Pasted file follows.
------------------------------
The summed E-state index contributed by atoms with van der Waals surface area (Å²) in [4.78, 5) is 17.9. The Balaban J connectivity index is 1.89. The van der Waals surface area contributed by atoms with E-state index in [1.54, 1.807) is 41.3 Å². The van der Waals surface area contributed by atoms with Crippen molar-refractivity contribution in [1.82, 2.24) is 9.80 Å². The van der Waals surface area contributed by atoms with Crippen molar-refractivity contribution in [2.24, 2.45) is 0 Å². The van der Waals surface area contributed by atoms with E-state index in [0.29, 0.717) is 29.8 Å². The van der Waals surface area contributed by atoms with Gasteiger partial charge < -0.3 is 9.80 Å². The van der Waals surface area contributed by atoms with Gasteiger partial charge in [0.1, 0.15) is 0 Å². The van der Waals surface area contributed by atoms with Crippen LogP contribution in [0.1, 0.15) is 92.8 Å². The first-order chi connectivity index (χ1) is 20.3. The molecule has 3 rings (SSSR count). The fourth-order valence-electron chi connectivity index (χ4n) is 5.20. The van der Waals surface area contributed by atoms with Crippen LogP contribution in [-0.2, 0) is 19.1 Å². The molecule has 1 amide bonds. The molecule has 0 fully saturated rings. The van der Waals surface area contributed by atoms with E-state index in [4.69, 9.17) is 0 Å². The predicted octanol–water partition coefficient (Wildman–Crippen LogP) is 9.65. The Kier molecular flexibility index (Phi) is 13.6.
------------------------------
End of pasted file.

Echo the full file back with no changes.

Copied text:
The summed E-state index contributed by atoms with van der Waals surface area (Å²) in [4.78, 5) is 17.9. The Balaban J connectivity index is 1.89. The van der Waals surface area contributed by atoms with E-state index in [1.54, 1.807) is 41.3 Å². The van der Waals surface area contributed by atoms with Crippen molar-refractivity contribution in [1.82, 2.24) is 9.80 Å². The van der Waals surface area contributed by atoms with Crippen molar-refractivity contribution in [2.24, 2.45) is 0 Å². The van der Waals surface area contributed by atoms with E-state index in [0.29, 0.717) is 29.8 Å². The van der Waals surface area contributed by atoms with Gasteiger partial charge < -0.3 is 9.80 Å². The van der Waals surface area contributed by atoms with Gasteiger partial charge in [0.1, 0.15) is 0 Å². The van der Waals surface area contributed by atoms with Crippen LogP contribution in [0.1, 0.15) is 92.8 Å². The first-order chi connectivity index (χ1) is 20.3. The molecule has 3 rings (SSSR count). The fourth-order valence-electron chi connectivity index (χ4n) is 5.20. The van der Waals surface area contributed by atoms with Crippen LogP contribution in [-0.2, 0) is 19.1 Å². The molecule has 1 amide bonds. The molecule has 0 fully saturated rings. The van der Waals surface area contributed by atoms with E-state index in [4.69, 9.17) is 0 Å². The predicted octanol–water partition coefficient (Wildman–Crippen LogP) is 9.65. The Kier molecular flexibility index (Phi) is 13.6.